CONCLUSION

American
politics will be shaped by how voters deal emotionally with the
sunk costs of the Iraq war. Will voters forget Iraq because some
other problem overshadows Iraq, such as the bankruptcy of Medicare/Social
Security? Will they look back and feel duped? Will they abandon
the dreams of empire that tempted them to back the President in
2003? Will the media run historical videos of the shock and awe
attack on Baghdad, or will they, too, agree to a joint amnesia project
— Alzheimer’s for dummies?

Of
all photos of the Vietnam War, the photo of the last helicopter
out of Saigon is the one that most Americans remember. That photo
is very different from the memorable photo of the flag-raising at
Iwo Jima, in two ways. First, Iwo Jima was a military victory for
America. Second, it was the greatest staged photo op in American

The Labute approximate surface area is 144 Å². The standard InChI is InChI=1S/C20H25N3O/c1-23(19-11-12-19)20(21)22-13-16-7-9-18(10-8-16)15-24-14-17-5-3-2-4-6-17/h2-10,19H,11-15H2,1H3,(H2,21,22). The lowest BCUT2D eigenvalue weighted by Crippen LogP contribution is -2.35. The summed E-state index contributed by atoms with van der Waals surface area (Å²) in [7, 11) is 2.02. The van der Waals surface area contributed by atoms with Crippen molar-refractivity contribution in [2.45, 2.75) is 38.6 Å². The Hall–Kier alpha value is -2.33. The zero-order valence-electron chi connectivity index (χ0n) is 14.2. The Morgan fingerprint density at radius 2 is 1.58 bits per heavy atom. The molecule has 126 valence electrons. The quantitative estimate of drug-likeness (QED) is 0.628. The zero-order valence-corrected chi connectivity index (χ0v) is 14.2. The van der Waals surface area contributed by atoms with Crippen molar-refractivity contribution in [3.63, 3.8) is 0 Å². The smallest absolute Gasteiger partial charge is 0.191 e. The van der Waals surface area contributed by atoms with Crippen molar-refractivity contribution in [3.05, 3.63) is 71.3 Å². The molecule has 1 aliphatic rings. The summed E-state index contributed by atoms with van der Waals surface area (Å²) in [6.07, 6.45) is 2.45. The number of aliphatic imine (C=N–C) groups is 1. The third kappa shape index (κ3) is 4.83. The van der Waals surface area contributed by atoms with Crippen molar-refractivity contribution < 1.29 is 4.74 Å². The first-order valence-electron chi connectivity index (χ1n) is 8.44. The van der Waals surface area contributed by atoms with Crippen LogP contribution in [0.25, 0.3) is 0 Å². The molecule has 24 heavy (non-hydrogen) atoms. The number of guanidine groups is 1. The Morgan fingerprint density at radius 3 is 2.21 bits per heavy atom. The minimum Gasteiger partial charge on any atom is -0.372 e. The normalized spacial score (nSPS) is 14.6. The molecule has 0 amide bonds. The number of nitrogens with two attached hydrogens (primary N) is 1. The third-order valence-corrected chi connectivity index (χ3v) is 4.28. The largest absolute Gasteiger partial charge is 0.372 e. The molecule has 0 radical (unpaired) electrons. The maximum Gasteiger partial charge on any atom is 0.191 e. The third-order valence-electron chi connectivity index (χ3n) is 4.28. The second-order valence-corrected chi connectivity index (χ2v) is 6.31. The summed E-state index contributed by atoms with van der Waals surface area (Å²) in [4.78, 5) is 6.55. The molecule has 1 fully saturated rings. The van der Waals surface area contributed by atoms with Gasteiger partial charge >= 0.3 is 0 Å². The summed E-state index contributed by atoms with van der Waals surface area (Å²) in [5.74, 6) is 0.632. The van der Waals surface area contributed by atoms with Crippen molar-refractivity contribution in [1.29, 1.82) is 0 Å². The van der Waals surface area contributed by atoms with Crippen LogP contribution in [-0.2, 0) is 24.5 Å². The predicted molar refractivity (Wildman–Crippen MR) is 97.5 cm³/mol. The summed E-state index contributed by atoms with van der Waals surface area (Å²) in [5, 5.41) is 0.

history. The real flag raising had taken place hours before. The
last helicopter out of Saigon was not staged. It also did not memorialize
a victory.

We
will see if there is a photo to mark the last troops out of Iraq.
Surely, there deserves to be.

There
will surely be a poster. It will be of Osama bin Laden. Under it,
in Arabic, will be these words: Mission Accomplished.

This
is always the price of empire at the point of its reversal. When
you think “empire,” think “LaBrea tar pits.”

August
31, 2005

Gary
North [send him mail] is the
author of Mises
on Money
. Visit http://www.garynorth.com.
He is also the author of a free 17-volume series, An
Economic Commentary on the Bible
.

Gary
North Archives

Email Print
FacebookTwitterShare
  • LRC Blog

  • LRC Podcasts